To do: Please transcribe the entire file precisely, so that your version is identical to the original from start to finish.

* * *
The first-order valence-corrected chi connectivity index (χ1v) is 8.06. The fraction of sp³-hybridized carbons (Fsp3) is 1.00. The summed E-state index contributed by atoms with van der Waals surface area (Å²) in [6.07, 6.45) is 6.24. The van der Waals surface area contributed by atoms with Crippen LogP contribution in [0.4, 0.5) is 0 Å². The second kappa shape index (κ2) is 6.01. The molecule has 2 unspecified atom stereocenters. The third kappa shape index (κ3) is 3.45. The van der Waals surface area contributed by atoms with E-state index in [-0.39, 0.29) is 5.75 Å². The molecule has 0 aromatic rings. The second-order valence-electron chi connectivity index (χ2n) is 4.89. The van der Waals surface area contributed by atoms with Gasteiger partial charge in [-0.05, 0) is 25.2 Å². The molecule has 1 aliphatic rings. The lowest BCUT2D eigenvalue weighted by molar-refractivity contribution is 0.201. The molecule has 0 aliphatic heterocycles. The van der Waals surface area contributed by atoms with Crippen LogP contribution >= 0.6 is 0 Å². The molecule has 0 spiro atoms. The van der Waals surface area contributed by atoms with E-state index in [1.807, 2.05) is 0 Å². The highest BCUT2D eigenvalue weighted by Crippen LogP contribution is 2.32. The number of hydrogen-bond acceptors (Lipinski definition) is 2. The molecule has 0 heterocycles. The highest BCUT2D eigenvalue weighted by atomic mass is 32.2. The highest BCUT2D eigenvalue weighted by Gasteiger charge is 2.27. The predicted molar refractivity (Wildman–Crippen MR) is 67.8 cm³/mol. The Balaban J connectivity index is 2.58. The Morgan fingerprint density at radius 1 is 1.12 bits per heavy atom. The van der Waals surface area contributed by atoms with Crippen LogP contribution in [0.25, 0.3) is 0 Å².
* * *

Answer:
The first-order valence-corrected chi connectivity index (χ1v) is 8.06. The fraction of sp³-hybridized carbons (Fsp3) is 1.00. The summed E-state index contributed by atoms with van der Waals surface area (Å²) in [6.07, 6.45) is 6.24. The van der Waals surface area contributed by atoms with Crippen LogP contribution in [0.4, 0.5) is 0 Å². The second kappa shape index (κ2) is 6.01. The molecule has 2 unspecified atom stereocenters. The third kappa shape index (κ3) is 3.45. The van der Waals surface area contributed by atoms with E-state index in [-0.39, 0.29) is 5.75 Å². The molecule has 0 aromatic rings. The second-order valence-electron chi connectivity index (χ2n) is 4.89. The van der Waals surface area contributed by atoms with Gasteiger partial charge in [-0.05, 0) is 25.2 Å². The molecule has 1 aliphatic rings. The lowest BCUT2D eigenvalue weighted by molar-refractivity contribution is 0.201. The molecule has 0 aliphatic heterocycles. The van der Waals surface area contributed by atoms with Crippen LogP contribution >= 0.6 is 0 Å². The molecule has 0 spiro atoms. The van der Waals surface area contributed by atoms with E-state index in [1.807, 2.05) is 0 Å². The highest BCUT2D eigenvalue weighted by Crippen LogP contribution is 2.32. The number of hydrogen-bond acceptors (Lipinski definition) is 2. The molecule has 0 heterocycles. The highest BCUT2D eigenvalue weighted by atomic mass is 32.2. The highest BCUT2D eigenvalue weighted by Gasteiger charge is 2.27. The predicted molar refractivity (Wildman–Crippen MR) is 67.8 cm³/mol. The Balaban J connectivity index is 2.58. The Morgan fingerprint density at radius 1 is 1.12 bits per heavy atom. The van der Waals surface area contributed by atoms with Crippen LogP contribution in [0.25, 0.3) is 0 Å².